It's the last place on earth you'd expect to find a Pulitzer-winning attorney and national security reporter, but Glenn Greenwald, in his lofty perch high in the Brazilian jungles, seems happily at home.
And from this remote location, where the phones, electricity and computers don't work much of the time, he is striving to launch a massive new high-tech journalistic empire, the New York Times reports.
Greenwald won his Pulitzer by breaking a series of world-shaking stories about the revelations of Edward Snowden, the former CIA employee who exposed worldwide spying by the CIA, the NSA and the Defense Intelligence Agency. The articles made Greenwald, 47, an internationally acclaimed journalist and commentator.
Today, surrounded by thick greenery and his pack of a dozen dogs high above Rio, Greenwald, backed by money from eBay founder Pierre Omidyar, is building First Look Media, a digital news site which, so far, includes his own articles on The Intercept and, eventually, will include a "digital magazine with a satirical approach to American politics and culture" put together by Matt Taibbi, once with Rolling Stone, Omidyar told NDTV.
Along with Gannet Foundation and George Polk awards, and four best-selling New York Times books to his credit, Greenwald is
the first non-Brazilian to win the Esso Premio for Excellence in Investigative Reporting.
He has lived in Brazil since 2004. According to a 2011 interview in Out,
the openly gay journalist decided to move there to live with his Brazilian husband out of opposition to the U.S. Defense of Marriage Act.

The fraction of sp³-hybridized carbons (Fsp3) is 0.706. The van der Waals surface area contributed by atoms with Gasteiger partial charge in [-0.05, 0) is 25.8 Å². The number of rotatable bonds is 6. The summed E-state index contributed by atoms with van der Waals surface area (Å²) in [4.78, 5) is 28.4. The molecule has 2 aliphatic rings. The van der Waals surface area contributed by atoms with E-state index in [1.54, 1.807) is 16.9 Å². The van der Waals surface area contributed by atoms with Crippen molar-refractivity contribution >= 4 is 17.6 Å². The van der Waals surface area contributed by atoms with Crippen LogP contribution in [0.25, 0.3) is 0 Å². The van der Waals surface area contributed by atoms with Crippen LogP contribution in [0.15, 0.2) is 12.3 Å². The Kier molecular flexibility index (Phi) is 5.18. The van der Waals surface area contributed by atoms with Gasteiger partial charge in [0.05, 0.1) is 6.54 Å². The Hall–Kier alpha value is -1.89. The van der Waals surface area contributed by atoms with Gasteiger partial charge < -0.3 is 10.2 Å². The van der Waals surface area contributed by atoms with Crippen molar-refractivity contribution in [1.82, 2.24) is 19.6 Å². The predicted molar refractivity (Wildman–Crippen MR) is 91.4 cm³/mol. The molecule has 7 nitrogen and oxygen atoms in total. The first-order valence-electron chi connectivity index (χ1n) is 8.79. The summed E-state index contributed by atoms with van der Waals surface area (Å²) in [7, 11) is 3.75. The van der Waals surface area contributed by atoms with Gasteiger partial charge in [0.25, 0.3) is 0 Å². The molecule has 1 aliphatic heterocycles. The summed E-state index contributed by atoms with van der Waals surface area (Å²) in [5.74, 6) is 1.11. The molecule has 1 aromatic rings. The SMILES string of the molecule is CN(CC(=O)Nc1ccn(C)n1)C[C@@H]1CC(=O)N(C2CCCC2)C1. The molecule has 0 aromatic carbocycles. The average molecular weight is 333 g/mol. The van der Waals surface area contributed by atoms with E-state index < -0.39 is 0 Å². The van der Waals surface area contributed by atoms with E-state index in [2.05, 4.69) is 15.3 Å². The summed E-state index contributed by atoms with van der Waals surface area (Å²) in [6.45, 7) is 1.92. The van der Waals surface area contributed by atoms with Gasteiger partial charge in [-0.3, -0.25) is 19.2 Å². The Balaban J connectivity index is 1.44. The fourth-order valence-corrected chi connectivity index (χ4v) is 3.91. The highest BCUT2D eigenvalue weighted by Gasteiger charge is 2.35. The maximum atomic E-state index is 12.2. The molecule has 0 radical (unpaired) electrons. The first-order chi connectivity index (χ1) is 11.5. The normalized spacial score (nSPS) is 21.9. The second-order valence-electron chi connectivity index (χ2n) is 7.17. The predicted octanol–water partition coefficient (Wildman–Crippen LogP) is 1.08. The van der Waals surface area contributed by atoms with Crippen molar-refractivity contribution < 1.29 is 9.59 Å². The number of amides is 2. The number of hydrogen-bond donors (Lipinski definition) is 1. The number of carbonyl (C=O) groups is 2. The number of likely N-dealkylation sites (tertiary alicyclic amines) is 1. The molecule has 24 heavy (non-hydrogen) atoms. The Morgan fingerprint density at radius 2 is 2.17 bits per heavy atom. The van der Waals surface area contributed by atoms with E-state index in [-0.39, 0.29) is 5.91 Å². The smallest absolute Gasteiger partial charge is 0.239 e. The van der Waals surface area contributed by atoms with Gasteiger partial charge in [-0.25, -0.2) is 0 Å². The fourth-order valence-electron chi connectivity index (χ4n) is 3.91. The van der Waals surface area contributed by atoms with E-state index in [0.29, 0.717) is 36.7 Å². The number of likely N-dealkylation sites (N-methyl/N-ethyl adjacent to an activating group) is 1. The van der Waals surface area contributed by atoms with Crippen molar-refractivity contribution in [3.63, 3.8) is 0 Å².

Omidyar wrote on The Intercept
that the purpose of the new journalism media will be to "experiment, innovate and overcome existing obstacles and to make it easier for journalists to deliver the transformative stories we all need."
Omidyar told NDTV that he has pledged $250 million to the project, and that its hub will be located in San Francisco.
Greenwald hopes to not rely on Omidyar's money. "Figuring out a model is really hard because we don't want to be just a dependency of Pierre. We could — he has so much money — but I think he wants to create a new model of journalism, and that only works if it becomes in some way self-sustaining."
But sometimes the jungle gets in the way. "It's funny," Greenwald said, "I'm working with a Silicon Valley technologist who became the 100th-richest person in the world through his understanding of programming, but half the time, we can't communicate on the telephone because my internet isn't working or my phone is out.
"It's an irony, but it's also a kind of balance for me."
Whether First Look rises or falls, Greenwald believes, is a matter of quality. "No one, not the New York Times, no one, is entitled to an audience," he told the Times. "The ability to thrive is directly dependent upon your ability to convince people that you're providing something valuable and unique."
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